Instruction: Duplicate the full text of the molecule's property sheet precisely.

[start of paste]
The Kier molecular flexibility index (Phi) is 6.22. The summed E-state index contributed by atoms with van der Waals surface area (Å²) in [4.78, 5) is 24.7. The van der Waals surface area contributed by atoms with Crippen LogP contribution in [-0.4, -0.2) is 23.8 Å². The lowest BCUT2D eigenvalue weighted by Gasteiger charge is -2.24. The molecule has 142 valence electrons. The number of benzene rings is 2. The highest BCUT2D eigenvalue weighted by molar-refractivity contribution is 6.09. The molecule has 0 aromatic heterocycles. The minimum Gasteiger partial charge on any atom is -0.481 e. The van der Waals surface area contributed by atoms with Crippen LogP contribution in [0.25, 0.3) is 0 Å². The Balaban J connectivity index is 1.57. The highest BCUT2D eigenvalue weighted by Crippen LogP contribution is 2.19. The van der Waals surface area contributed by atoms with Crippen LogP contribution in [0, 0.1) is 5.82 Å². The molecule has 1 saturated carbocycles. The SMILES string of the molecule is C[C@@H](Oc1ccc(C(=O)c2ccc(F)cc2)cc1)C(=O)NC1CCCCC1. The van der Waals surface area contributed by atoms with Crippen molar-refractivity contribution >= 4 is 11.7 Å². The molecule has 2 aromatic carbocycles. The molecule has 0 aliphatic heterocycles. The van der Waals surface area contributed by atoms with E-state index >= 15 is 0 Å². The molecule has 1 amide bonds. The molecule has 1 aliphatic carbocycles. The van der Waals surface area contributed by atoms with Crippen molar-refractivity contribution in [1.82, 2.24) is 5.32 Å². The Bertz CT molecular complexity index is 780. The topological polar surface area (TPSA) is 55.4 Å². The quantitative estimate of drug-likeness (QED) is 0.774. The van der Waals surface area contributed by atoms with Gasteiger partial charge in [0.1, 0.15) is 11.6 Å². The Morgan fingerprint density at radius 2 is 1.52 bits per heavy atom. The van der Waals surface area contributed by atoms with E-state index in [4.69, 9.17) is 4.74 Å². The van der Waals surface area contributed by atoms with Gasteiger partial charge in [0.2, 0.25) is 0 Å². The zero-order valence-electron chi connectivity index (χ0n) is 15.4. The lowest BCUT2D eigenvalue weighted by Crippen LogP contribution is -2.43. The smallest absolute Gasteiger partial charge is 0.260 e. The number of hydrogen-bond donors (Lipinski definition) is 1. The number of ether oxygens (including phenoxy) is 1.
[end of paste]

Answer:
The Kier molecular flexibility index (Phi) is 6.22. The summed E-state index contributed by atoms with van der Waals surface area (Å²) in [4.78, 5) is 24.7. The van der Waals surface area contributed by atoms with Crippen LogP contribution in [-0.4, -0.2) is 23.8 Å². The lowest BCUT2D eigenvalue weighted by Gasteiger charge is -2.24. The molecule has 142 valence electrons. The number of benzene rings is 2. The highest BCUT2D eigenvalue weighted by molar-refractivity contribution is 6.09. The molecule has 0 aromatic heterocycles. The minimum Gasteiger partial charge on any atom is -0.481 e. The van der Waals surface area contributed by atoms with Crippen LogP contribution in [0.25, 0.3) is 0 Å². The Balaban J connectivity index is 1.57. The highest BCUT2D eigenvalue weighted by Crippen LogP contribution is 2.19. The van der Waals surface area contributed by atoms with Crippen LogP contribution in [0, 0.1) is 5.82 Å². The molecule has 1 saturated carbocycles. The SMILES string of the molecule is C[C@@H](Oc1ccc(C(=O)c2ccc(F)cc2)cc1)C(=O)NC1CCCCC1. The van der Waals surface area contributed by atoms with Crippen molar-refractivity contribution >= 4 is 11.7 Å². The molecule has 2 aromatic carbocycles. The molecule has 0 aliphatic heterocycles. The van der Waals surface area contributed by atoms with E-state index >= 15 is 0 Å². The molecule has 1 amide bonds. The molecule has 1 aliphatic carbocycles. The van der Waals surface area contributed by atoms with Crippen molar-refractivity contribution in [1.82, 2.24) is 5.32 Å². The Bertz CT molecular complexity index is 780. The topological polar surface area (TPSA) is 55.4 Å². The quantitative estimate of drug-likeness (QED) is 0.774. The van der Waals surface area contributed by atoms with Gasteiger partial charge in [0.1, 0.15) is 11.6 Å². The Morgan fingerprint density at radius 2 is 1.52 bits per heavy atom. The van der Waals surface area contributed by atoms with E-state index in [4.69, 9.17) is 4.74 Å². The van der Waals surface area contributed by atoms with Gasteiger partial charge in [0.2, 0.25) is 0 Å². The zero-order valence-electron chi connectivity index (χ0n) is 15.4. The lowest BCUT2D eigenvalue weighted by Crippen LogP contribution is -2.43. The smallest absolute Gasteiger partial charge is 0.260 e. The number of hydrogen-bond donors (Lipinski definition) is 1. The number of ether oxygens (including phenoxy) is 1.